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U.S. debt limit solution must come from Biden, McCarthy

Any agreement to address the U.S. debt ceiling and avoid a first-ever default by Washington will have to come from President Joe Biden and House
of Representatives Speaker Kevin McCarthy, the top Senate Republican said on Tuesday.

January 25, 2023
25 January 2023

WASHINGTON, Jan 24 (Reuters) – Any agreement to address
the U.S. debt ceiling and avoid a first-ever default by
Washington will have to come from President Joe Biden and House
of Representatives Speaker Kevin McCarthy, the top Senate
Republican said on Tuesday.

Senate Minority Leader Mitch McConnell, who has played an
integral role in debt ceiling negotiations in the past,
predicted that no solution formulated by the Democratic-led
Senate is likely to win approval from the House, which
Republicans control by a slim margin.

“In this current situation, the debt ceiling fix – if there
is one, or how it’s to be dealt with – will have to come out of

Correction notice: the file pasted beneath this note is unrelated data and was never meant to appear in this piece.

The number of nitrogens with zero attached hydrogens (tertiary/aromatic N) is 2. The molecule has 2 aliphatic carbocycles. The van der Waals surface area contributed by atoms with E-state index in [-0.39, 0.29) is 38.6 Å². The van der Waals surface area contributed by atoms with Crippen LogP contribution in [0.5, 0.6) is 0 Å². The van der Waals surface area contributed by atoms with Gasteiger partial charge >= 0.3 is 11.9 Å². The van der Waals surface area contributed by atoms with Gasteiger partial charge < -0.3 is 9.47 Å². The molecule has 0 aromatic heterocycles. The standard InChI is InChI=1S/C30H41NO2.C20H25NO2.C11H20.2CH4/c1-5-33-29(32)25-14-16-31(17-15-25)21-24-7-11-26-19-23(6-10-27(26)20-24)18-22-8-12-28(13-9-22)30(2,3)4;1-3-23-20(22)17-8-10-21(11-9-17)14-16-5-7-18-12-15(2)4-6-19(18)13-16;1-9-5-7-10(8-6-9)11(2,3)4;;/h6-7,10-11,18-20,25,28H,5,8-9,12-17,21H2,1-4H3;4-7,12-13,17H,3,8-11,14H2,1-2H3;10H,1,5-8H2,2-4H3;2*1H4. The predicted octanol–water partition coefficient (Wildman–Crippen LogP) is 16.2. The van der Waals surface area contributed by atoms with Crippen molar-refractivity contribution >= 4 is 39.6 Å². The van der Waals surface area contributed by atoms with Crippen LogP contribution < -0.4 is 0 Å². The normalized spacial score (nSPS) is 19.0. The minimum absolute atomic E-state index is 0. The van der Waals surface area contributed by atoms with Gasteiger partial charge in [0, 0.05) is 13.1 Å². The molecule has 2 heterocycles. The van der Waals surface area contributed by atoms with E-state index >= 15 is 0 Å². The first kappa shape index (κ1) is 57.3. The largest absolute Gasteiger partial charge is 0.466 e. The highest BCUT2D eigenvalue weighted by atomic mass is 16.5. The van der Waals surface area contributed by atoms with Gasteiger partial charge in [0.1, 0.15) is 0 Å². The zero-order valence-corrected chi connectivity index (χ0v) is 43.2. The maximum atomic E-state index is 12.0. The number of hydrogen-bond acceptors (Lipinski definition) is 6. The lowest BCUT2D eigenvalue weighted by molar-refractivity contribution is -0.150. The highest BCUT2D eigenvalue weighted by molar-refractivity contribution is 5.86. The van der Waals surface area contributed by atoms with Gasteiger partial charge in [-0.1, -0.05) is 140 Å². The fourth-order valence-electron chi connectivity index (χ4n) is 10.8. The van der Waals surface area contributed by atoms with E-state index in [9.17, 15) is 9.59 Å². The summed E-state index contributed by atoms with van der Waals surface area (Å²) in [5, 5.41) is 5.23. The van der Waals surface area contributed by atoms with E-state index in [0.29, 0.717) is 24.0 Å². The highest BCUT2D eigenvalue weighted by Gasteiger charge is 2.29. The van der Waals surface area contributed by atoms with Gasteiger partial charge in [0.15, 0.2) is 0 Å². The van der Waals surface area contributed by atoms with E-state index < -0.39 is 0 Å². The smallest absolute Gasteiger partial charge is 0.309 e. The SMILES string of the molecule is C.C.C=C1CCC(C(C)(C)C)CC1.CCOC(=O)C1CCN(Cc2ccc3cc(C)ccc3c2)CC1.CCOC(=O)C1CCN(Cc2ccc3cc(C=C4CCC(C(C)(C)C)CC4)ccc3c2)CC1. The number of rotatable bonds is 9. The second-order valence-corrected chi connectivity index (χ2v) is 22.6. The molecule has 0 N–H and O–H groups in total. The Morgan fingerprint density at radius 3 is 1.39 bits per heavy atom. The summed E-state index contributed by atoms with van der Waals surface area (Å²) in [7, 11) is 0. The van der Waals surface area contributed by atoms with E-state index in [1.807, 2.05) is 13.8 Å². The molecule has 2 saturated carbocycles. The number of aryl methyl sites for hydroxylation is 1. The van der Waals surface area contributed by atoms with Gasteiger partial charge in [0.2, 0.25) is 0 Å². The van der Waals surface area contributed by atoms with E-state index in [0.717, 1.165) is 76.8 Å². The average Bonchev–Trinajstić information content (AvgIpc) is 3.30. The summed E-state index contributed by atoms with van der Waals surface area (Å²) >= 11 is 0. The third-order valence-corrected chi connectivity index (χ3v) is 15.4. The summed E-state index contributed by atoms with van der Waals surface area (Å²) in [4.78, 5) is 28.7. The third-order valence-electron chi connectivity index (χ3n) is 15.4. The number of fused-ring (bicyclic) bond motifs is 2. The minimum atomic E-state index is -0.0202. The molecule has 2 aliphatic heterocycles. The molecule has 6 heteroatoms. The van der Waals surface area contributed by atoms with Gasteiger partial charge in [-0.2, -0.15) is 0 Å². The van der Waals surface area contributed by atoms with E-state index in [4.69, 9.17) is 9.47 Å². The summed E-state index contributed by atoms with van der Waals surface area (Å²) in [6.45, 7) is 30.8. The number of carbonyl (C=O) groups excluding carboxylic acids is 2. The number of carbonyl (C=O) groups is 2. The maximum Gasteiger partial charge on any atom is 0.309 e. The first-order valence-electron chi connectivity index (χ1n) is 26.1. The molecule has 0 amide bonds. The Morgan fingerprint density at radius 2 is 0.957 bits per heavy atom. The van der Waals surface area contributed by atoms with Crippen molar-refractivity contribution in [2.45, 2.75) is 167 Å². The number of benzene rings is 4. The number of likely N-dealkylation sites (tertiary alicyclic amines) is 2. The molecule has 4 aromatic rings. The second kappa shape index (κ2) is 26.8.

the House,” McConnell told reporters.

House Republicans want to exact spending cuts from Biden in
exchange for a deal on the debt ceiling. But the White House has
repeatedly rejected negotiations over spending cuts, arguing
that Congress has an obligation to increase the borrowing limit
and avoid a default and the possibility of economic chaos.

“It’s entirely reasonable for the new speaker and his team
to put spending reduction on the table. I wish him well in
talking to the president. That’s where a solution lies,”
McConnell said.

“I can’t imagine any debt ceiling provision passed out of
the Senate with 60 votes could actually pass this particular
House,” he added.

Biden and McCarthy have agreed to meet to talk about the
debt ceiling and other issues. But no meeting has been
scheduled.

McConnell spoke days after the U.S. government hit its $31.4
trillion borrowing limit, prompting the Treasury to begin
extraordinary measures that could stave off a default until
early June. Treasury Secretary Janet Yellen has called on
Congress to move quickly to address the borrowing limit.
(Reporting by David Morgan and Katharine Jackson; Editing by
Leslie Adler and Deepa Babington)

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